Also available: Bud Cort (Harold and Maude) bends his mind, Italian-style, in the trippy Mafia movie Hallucination Strip (Raro Video); The Lost Empire and Gila! (both from MVD Entertainment) offer up legendary exploitation director Jim Wynorski working squarely in his comfort zone, with beasts and busty babes offered up in a plentiful array; Big Bad Wolves (Magnolia Home Entertainment) scored an endorsement from none other than Quentin Tarantino, who called this Israeli serial-killer thriller his favorite film of 2013; atmospheric thriller The Black Torment (Kino Lorber) borrows from both Hammer horror and Rebecca to chilling effect; the alien-zombie tale Dead Shadows (Scream Factory) has already racked up a global cult following, and now Americans can see what all the screaming is about; legendary horror master Jess Franco checks “sexy nuns” and “sexy witches” off his list in just one movie with The Demons (Kino Lorber).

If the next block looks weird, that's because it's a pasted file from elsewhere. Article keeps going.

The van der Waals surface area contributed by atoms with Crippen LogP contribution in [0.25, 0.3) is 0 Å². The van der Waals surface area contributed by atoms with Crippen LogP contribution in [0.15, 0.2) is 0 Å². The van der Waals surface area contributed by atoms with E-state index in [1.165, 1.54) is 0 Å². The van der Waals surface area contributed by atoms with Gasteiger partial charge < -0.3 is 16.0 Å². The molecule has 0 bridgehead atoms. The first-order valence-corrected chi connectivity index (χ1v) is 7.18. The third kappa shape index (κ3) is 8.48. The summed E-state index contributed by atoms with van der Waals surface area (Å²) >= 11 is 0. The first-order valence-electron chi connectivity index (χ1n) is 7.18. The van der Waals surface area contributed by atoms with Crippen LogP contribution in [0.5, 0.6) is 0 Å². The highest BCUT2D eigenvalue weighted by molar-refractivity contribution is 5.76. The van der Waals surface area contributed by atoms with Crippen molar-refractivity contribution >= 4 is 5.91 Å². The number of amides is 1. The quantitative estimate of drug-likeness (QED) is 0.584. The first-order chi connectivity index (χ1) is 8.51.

Most movie nerds will admit that there are classics that he or she has yet to see, but we generally think we at least know the list of what’s in the canon. Ah, but that list is ever-expanding: take Il Sorpasso (The Criterion Collection), an Italian road comedy from 1962 that wasn’t all that well known in this country but that is now getting a new boost thanks to this Criterion edition.
European superstars Vittorio Gassman and Jean-Louis Trintignant play mismatched buddies on a spree from Rome to Tuscany who discover the pleasures and pitfalls of la dolce vita in a comedy by Dino Risi that’s cited as a favorite of filmmakers like Martin Scorsese and Alexander Payne. (The latter has acknowledged this film’s influence on Sideways.) In other words, your need-to-see list just grew by one.